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#38: Aftershock - Review

Aftershock film poster Xiaogang Feng’s 2010 epic disaster film Aftershock is a sheep in wolf’s clothing. I sat down in the South Korean theater prepared for a gruesome reenactment of the 1976 Tangshan earthquake in the Rolland Emmerich style, but was instead duped into a two-hour melodrama usually reserved for the Lifetime channel.

Aftershock opens with a swarm of dragonflies forcing their way through a portion of Tangshan, China. Desperately trying to escape the impending devastation, these insects are perhaps the only warning to the Tangshan community of the pressure slowly building beneath their feet. The film dismisses the swarm, but introduces Yuan Ni, a mother of twins Fang Deng and Fang Da, and her working class husband. After a few brief moments with the family, the fated earthquake hits with complete recklessness. The small town’s meager buildings begin to crumble, as if made of breadcrumbs. Hearing the terrified screams of their children, the parents make their way into the collapsing apartment building when a block of cement lands atop the father and instantly ends his life. Yuan Ni, without a second to consider her husband’s fate, presses on to find her children. She does find them, trapped precariously underneath what was once their ceiling. It is here Yuan Ni must make a choice between saving only one of her children, and with this choice the film actually starts proper.

The earthquake is over quickly, but takes many lives, and destroys countless more for generations to come. It is filmed with respect and does not selfishly sacrifice integrity for false heroics. I could only imagine what this sequence would turn into if helmed by a Hollywood director like Emmerich or Michael Bay. Unfortunately (and this may say more about me than about the film), once the earthquake lost its momentum, so to did this film lose my interest. There is a reason why the ship sinks at the end of Titanic.Aftershock film poster

Imagine if in Titanic (1997) the movie began with the doomed sinking of the ship. The first 20 minutes would be filled with spectacle and excitement, and then we come to find out the rest of the film is solely concerned with how the sinking affected those aboard. We would then be forced to watch characters we do not care about miserably meander throughout their existence, without having any emotional connection to them or the terrible event that devastated their lives. Aftershock, for me, unfortunately fell into this trap. After the excitement of the opening scene, I was waiting for the film to build up to a moment that matched its exhilaration, but all I was offered was scene after scene of women crying. I love a good cry in the theater, but I felt no emotional connection with Yuan Ni or her children throughout the picture. I was enthralled by their survival, but I was left wanting by the outcome of their lives. Why did Feng choose to follow this family’s struggle for his film? I am sure this movie could have kept my attention if one of the characters actually did something. Other than fight with one another and cry that is.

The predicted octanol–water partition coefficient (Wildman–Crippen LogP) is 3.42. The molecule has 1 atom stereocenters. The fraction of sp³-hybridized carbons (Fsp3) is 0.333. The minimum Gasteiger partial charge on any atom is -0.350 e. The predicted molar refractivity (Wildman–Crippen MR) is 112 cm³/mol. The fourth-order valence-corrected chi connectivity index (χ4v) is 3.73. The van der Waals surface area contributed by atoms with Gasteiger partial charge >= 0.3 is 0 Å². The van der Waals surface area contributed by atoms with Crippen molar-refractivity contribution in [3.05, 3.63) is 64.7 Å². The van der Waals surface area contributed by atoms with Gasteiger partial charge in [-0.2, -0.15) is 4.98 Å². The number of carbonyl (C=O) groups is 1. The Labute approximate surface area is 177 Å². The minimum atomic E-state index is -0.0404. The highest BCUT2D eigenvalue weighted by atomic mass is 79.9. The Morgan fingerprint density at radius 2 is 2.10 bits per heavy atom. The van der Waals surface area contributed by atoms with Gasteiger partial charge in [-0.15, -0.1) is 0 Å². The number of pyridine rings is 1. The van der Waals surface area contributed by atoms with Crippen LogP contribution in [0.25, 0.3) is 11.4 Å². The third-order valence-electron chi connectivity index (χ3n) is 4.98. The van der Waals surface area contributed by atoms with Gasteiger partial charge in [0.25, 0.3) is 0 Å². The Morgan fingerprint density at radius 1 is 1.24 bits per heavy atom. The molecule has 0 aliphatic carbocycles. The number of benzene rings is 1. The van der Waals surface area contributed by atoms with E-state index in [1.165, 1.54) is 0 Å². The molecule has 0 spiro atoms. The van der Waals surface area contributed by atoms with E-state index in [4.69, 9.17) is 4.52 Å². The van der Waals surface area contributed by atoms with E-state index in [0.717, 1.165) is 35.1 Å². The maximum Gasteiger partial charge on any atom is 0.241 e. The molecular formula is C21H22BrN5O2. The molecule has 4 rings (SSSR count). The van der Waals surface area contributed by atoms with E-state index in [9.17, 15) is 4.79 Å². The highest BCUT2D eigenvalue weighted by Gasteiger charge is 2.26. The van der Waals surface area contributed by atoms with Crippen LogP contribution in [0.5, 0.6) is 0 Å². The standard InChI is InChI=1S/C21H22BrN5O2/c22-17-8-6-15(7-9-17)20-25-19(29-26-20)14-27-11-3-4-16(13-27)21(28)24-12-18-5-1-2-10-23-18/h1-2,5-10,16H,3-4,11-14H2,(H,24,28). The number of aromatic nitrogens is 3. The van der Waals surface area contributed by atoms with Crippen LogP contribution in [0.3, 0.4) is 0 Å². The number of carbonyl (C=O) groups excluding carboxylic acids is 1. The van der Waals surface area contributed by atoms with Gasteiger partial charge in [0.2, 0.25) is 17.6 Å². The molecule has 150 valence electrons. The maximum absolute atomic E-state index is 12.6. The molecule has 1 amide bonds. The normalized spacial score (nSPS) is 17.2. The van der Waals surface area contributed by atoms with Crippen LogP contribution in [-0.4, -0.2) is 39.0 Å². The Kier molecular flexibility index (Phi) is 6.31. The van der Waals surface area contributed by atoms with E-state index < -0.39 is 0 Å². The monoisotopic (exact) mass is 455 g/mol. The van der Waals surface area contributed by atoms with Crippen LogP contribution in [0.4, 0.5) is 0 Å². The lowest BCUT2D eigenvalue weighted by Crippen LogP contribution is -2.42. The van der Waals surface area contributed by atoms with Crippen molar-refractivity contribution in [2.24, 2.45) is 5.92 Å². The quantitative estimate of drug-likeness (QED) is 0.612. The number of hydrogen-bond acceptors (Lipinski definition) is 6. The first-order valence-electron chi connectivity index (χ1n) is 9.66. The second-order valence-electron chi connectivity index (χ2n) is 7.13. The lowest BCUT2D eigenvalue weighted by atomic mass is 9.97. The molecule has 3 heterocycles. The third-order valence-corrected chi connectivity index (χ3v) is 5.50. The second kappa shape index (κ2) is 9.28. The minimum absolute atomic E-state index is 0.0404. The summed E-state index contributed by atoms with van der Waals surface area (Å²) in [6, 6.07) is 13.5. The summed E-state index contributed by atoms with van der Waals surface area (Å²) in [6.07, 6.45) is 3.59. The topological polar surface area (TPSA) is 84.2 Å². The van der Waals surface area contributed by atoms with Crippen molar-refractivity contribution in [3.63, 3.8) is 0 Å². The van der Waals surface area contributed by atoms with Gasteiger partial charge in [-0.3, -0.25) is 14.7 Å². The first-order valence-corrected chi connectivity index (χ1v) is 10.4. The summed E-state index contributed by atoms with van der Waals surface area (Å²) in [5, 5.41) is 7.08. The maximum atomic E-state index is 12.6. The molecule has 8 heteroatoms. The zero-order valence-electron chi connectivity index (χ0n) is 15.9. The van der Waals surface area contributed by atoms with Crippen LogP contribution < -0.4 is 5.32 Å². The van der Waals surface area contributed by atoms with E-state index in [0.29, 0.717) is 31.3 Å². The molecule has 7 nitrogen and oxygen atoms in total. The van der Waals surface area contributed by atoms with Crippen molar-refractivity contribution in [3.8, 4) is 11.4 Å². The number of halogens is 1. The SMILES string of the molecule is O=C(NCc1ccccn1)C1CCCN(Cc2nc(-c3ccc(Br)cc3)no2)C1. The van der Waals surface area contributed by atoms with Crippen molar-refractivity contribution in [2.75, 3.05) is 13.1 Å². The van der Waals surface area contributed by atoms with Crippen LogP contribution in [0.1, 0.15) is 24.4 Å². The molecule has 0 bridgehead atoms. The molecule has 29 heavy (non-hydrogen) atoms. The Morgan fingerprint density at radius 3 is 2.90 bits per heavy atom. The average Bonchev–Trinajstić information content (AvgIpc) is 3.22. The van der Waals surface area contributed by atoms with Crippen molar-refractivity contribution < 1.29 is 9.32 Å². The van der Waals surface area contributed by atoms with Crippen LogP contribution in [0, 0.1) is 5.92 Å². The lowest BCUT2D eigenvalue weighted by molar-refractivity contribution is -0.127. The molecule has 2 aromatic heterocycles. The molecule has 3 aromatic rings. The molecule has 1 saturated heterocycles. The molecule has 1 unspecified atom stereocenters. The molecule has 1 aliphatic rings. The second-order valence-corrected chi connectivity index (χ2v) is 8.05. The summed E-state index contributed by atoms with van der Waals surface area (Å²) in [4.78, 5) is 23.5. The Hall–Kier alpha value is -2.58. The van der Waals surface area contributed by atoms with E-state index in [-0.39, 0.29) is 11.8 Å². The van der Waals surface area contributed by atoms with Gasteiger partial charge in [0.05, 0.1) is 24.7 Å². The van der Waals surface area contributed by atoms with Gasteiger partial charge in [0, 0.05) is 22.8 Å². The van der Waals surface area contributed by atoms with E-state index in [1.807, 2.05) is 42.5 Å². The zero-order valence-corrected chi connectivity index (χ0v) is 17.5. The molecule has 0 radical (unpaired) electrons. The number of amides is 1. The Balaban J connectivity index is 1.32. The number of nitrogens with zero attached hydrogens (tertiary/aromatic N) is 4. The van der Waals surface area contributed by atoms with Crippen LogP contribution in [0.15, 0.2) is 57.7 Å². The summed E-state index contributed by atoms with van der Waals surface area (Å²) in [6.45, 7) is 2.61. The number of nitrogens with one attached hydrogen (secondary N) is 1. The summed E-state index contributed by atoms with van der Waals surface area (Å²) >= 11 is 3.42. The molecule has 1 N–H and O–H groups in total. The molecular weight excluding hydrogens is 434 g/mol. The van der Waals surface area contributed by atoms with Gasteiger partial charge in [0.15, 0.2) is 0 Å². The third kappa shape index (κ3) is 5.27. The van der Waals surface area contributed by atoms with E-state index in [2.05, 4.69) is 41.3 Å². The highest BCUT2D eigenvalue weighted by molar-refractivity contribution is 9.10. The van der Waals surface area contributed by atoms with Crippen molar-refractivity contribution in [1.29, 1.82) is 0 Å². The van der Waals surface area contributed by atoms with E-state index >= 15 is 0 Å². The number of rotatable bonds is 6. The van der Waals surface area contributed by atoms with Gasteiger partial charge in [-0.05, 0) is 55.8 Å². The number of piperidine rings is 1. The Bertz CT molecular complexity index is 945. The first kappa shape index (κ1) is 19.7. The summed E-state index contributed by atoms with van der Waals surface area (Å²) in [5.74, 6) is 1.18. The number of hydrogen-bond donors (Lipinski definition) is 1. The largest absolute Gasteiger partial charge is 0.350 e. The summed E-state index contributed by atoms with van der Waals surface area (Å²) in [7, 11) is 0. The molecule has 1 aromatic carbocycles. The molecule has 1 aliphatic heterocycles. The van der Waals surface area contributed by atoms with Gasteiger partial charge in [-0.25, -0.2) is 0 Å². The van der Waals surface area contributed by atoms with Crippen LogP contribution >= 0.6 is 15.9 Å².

I know I am in the minority in regards to my feelings for Aftershock. I saw it with a packed house, including several other Chapman students and from what I could tell everyone loved it. They were sucked in by the horrible decision Yuan Ni had to make in the first act, and were captivated by the life Yuan and her children led after the quake. It reminds me of my experience with Sopyonje earlier this semester. I was physically uncomfortable by the gut-wrenching boredom I felt while watching the South Korean classic in class. I can appreciate the cultural relevancy of both films, but perhaps it is that culture that alienated me in each experience. Both films, Sopyonje and Aftershock, are concerned with the existence and the outcome of a brother and sister. Each set of siblings is forced into a lifestyle they are unfamiliar with, and in both films the children must overcome their respective hardships and attempt reunions in the final act. These films have many themes and plot points similar to each other, but they also have one other thing in common: I hated them!

I am sure there is some psychological reason I have shut myself off from enjoying films like Aftershock and Sopyonje. Perhaps it is because of my upbringing? Yeah! I remember my mom holding me too tight while she cried, forcing me to watch Terms of Endearment with her on Sunday mornings while she slowly stroked my hair. It has to be my mother’s fault that I am so emotionally closed off! Man, I feel a lot better now, thank you so much Xiaogang Feng! Not only have you introduced me to Asian blockbuster cinema has nothing to do with ancient China or Japan, but you also taught me something about myself. Great, now I am crying! 

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